Matt Yglesias writes,
Brad DeLong peers back into his archives to find a years-old post with the simple title “Pay Teachers More Money” because, after all, “the best and quickest way to make teaching a more attractive profession is to pay teachers more.” I agree. That said, there are also a lot of weird barriers to entry into the teaching profession — formalistic requirements centered around getting degrees from education schools — that have little relationship to effectiveness in the classroom. It’s one thing to have basically pointless credential-based barriers to entry into a lucrative field (the third year of law school, etc.) but it’s a very harmful bottleneck for something like teaching.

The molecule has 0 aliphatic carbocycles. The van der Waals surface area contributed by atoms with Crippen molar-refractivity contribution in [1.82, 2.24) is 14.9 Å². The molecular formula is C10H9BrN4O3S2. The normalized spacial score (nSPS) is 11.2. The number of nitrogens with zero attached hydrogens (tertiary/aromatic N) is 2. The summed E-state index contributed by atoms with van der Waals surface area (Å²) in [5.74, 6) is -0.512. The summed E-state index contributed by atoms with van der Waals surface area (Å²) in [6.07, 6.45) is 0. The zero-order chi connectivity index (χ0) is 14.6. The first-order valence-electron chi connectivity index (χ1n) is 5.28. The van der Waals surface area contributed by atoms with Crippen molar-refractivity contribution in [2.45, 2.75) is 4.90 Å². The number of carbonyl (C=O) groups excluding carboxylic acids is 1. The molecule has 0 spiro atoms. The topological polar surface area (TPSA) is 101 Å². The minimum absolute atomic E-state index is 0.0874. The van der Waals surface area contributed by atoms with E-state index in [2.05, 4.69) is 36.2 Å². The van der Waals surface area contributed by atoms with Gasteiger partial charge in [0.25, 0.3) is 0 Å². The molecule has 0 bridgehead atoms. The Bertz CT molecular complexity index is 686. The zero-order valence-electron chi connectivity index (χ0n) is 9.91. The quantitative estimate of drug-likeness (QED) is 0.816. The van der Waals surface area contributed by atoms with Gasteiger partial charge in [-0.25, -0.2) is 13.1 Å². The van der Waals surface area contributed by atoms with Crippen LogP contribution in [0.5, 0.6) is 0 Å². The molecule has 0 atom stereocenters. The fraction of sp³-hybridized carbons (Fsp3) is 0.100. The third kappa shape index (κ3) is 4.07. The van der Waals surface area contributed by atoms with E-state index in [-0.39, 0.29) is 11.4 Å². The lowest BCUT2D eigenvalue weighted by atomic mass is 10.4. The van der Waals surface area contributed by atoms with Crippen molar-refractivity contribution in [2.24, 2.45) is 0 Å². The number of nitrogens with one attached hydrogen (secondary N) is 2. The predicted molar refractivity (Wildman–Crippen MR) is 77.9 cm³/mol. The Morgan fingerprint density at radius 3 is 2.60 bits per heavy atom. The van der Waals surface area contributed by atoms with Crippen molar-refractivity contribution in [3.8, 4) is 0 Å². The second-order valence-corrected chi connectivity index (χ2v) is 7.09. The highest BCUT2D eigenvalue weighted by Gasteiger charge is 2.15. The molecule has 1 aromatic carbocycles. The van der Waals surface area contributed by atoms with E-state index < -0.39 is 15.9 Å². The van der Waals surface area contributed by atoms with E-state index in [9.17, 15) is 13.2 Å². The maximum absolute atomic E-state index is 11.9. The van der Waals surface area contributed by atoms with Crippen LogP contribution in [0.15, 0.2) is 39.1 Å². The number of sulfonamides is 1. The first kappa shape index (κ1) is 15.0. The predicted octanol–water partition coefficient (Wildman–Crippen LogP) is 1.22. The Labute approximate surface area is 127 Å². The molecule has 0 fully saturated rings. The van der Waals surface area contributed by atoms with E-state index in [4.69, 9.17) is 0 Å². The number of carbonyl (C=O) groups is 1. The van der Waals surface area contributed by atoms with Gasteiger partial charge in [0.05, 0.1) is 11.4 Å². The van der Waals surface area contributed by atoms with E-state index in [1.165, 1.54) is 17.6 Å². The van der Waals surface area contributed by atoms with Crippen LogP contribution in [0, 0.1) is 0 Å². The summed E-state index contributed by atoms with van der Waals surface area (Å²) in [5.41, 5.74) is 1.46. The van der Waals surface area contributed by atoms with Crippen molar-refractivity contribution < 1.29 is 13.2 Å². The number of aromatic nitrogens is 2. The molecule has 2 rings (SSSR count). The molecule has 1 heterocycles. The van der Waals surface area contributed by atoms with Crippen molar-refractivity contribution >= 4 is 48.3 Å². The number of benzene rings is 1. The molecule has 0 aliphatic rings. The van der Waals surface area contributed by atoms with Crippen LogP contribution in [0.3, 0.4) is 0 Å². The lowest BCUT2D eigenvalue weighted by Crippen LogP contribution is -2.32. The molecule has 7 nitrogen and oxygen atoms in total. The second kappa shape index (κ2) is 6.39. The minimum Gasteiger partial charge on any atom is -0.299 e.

Of course, these “formalistic requirements” are difficult to remove thanks to the teacher’s unions. So the case for “paying teachers more money” is heard, and teachers often are being paid more money, often more money than individuals with the same qualifications and dispositions (for a certain kind of schedule, a preference for a certain basket of benefits and for working with children) would make in the private sctor. And reforms that would reduce barriers to entry either never get a hearing or they are successfully resisted by incumbents.
The problems are interrelated. Teachers often say they deserve to be paid as much as other professionals. But the professionals they have in mind don’t generally enjoy the same protections teachers enjoy as a matter of course, including K-12 tenure.